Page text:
HomeNews“Natural Interactions in the Book as Art and Making Knowledge”

“Natural Interactions in the Book as Art and Making Knowledge”

7 September 2022 - 3:50pm by Melissa Grafe

Post by curator Renata Nagy, Ph.D. Candidate, History of Art and Renaissance Studies, Yale University

Explore our newest online exhibition: Natural Interactions in the Book as Art and Making Knowledge

When readers call up early printed books in libraries, they expect to see clean copies. It is a fair belief, for most rare library collections include books with the least signs of wear, which were often cherished by collectors. In addition, a lot of used books either perished over the centuries or remained in private collections. This falsely gives the impression that books were barely used in the past. Books were widely engaged with in Europe between the sixteenth and eighteenth centuries. This was especially true for books about nature. Readers at the time interacted with their books and created art in them in an attempt to better understand nature and produce knowledge about it.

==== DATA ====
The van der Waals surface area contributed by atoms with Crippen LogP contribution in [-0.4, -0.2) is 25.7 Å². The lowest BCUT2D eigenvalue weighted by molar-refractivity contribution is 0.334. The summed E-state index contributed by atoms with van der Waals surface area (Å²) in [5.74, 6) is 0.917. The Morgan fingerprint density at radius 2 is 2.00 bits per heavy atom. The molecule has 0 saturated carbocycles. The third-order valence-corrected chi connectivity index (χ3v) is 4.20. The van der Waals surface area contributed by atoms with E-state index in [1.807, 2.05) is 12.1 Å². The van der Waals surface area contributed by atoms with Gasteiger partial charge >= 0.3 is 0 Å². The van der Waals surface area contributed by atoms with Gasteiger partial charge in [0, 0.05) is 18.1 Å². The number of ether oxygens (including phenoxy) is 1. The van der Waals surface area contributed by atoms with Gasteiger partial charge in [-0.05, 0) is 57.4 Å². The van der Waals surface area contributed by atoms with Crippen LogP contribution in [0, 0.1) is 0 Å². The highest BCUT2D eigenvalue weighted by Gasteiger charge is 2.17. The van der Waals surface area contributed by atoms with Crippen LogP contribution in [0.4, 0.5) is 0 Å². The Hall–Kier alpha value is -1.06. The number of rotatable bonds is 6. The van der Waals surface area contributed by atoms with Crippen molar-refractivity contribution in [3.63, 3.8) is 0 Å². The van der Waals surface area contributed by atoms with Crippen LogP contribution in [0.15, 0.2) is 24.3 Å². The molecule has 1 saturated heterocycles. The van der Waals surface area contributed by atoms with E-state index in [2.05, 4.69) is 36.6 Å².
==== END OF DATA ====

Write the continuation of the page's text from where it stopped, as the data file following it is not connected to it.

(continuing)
In Spring 2022, art history Ph.D. candidate and GSAS Professional Experience (GPE) fellow Renata Nagy conducted extensive research into the Library’s holdings. She uncovered books that readers engaged with in relation to their studies about nature. Rich and diverse, the Library’s collection allows for a better understanding of how people thought about natural specimens in the early modern period.

Renata curated and authored the exhibition with the generous help of the Library’s colleagues, particularly the John R. Bumstead Librarian for Medical History and Head of the Library, Melissa Grafe. Featuring over seventy images from fifteen different books from the Medical Historical Library’s collection, the exhibition showcases how elite collectors, interested laymen, artists, and naturalists shaped the book as an active work of art and a site of knowledge production about nature via various reading and learning practices. Illustrations of richly colored flowers, book collections of pasted dried plants, translations of wobbly annotations about the rose root plant, and videos of unfolding the oversized microscopic flea in Robert Hooke’s Micrographia (1665) demonstrate the variety of ways in which users processed information and invented new ones about natural specimens. We invite you to explore “Natural Interactions in the Book as Art and Making Knowledge,” which is a safe platform to browse the often fragile pages of these remarkable materials. 

colorful illustration of a dandelion flower and leaves dried and pressed bellflower and snapdragon on a book page with small handwritten labels